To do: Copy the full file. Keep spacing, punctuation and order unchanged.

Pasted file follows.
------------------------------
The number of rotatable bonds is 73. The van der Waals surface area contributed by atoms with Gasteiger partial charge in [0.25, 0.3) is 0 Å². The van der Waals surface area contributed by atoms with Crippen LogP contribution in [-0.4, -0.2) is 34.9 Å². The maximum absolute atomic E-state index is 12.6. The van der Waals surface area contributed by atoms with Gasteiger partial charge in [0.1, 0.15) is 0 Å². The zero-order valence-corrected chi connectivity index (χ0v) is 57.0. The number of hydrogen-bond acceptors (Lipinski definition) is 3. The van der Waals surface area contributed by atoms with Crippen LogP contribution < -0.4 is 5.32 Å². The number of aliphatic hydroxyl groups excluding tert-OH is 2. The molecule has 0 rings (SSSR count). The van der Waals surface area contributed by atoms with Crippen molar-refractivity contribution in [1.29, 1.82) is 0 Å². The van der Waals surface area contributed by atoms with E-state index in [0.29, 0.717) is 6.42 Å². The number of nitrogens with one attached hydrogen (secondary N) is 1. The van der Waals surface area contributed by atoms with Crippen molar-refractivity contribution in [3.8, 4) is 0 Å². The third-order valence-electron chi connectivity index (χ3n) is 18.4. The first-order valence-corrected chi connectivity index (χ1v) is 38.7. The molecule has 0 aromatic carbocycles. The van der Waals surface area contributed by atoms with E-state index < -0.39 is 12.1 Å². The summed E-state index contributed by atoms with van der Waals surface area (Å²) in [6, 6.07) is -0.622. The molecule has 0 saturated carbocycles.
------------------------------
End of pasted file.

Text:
The number of rotatable bonds is 73. The van der Waals surface area contributed by atoms with Gasteiger partial charge in [0.25, 0.3) is 0 Å². The van der Waals surface area contributed by atoms with Crippen LogP contribution in [-0.4, -0.2) is 34.9 Å². The maximum absolute atomic E-state index is 12.6. The van der Waals surface area contributed by atoms with Gasteiger partial charge in [0.1, 0.15) is 0 Å². The zero-order valence-corrected chi connectivity index (χ0v) is 57.0. The number of hydrogen-bond acceptors (Lipinski definition) is 3. The van der Waals surface area contributed by atoms with Crippen LogP contribution < -0.4 is 5.32 Å². The number of aliphatic hydroxyl groups excluding tert-OH is 2. The molecule has 0 rings (SSSR count). The van der Waals surface area contributed by atoms with Crippen molar-refractivity contribution in [1.29, 1.82) is 0 Å². The van der Waals surface area contributed by atoms with E-state index in [0.29, 0.717) is 6.42 Å². The number of nitrogens with one attached hydrogen (secondary N) is 1. The van der Waals surface area contributed by atoms with Crippen molar-refractivity contribution in [3.8, 4) is 0 Å². The third-order valence-electron chi connectivity index (χ3n) is 18.4. The first-order valence-corrected chi connectivity index (χ1v) is 38.7. The molecule has 0 aromatic carbocycles. The van der Waals surface area contributed by atoms with E-state index < -0.39 is 12.1 Å². The summed E-state index contributed by atoms with van der Waals surface area (Å²) in [6, 6.07) is -0.622. The molecule has 0 saturated carbocycles.